All I want for Christmas is … a goat

Sooke residents open their wallets up to World Vision and the world's needy

When it comes to Christmas shopping, we’re usually talking about items like a new TV, a toy, furniture, perfume or a sharp-looking pair of jeans.

It’s all great stuff, but what if you could give a gift that would not only be invaluable, but would also make a huge difference in a person’s life. Like a goat. A chicken. Or, perhaps, a pair of fruit trees.

This is possible though World Vision’s gift catalogue ( where you can purchase an item on someone’s behalf, such a goat, and the “honoree” receives a card saying a goat has been given in their name to a family in a developing country.

After all, there’s no greater gift than knowing your gift will feed a family for a year, or provide a source of income for many years.

Bet you a shiny new ipod can’t do that.

And Sookies are already ahead of the curb this year, with 30 locals donating $4,300 worth of items.

“With those 30 people who have given gifts, that’s 30 families around the world who’ve been impacted and they’ve made a positive difference for,” said Genevieve Barber, World Vision communications manager.

The generosity isn’t exactly surprising, as a recent survey by Ipsos Reid, a Canadian research company, shows 65 per cent of B.C. residents prefer to receive a meaningful gift that would help someone else, rather than another traditional gift like clothes or electronics.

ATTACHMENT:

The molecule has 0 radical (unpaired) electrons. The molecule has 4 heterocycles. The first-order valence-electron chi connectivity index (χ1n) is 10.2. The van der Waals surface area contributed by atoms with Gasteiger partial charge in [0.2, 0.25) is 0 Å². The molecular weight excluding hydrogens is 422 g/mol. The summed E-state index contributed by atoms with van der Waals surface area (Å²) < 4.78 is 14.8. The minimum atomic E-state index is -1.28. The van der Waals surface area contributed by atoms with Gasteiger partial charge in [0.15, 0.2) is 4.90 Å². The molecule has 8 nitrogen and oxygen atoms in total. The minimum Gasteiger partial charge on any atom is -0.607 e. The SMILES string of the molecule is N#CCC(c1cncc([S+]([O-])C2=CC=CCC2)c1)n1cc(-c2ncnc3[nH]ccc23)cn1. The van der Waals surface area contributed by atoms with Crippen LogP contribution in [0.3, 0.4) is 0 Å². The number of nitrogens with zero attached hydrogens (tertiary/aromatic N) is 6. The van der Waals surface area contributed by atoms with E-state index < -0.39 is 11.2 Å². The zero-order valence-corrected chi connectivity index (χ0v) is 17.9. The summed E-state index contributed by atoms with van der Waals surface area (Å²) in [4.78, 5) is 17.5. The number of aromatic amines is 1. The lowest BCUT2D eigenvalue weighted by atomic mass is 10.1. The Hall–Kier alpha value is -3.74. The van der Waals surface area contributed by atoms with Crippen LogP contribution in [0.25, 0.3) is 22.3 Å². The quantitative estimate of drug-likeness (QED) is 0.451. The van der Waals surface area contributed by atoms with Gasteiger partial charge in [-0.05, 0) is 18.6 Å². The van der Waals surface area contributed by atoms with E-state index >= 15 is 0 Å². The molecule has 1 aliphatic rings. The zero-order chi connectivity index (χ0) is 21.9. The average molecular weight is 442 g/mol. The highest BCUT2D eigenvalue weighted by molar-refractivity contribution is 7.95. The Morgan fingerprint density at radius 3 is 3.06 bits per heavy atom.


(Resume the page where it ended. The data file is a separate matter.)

And the person who receives these gifts really feels like a difference being made, as  the WV’s support in its line of communities (which is in 100 countries around the world) doesn’t just drop off a goat, or a jug of water on their doorstep, but helps people become self-sustaining, noted Barber.

“They’re getting the training on how to properly take care of the chickens, how to breed them, and maybe even start a small business,” she said.

Last year, British Columbians bought more than 8,800 essential items from the World Vision gift catalogue — tangible donations for children and families in developing countries like livestock, clean water, access to education and medical supplies.

Livestock items are popular, including nutritional items such as fruit trees and agricultural packs. Some medical-use items and educational items, as well as water are also hot on the list.

Categories are broken up between animals, education, health and nutrition, hand crafted gifts, agriculture and clean water, all of which add up to around 70 items to choose from.






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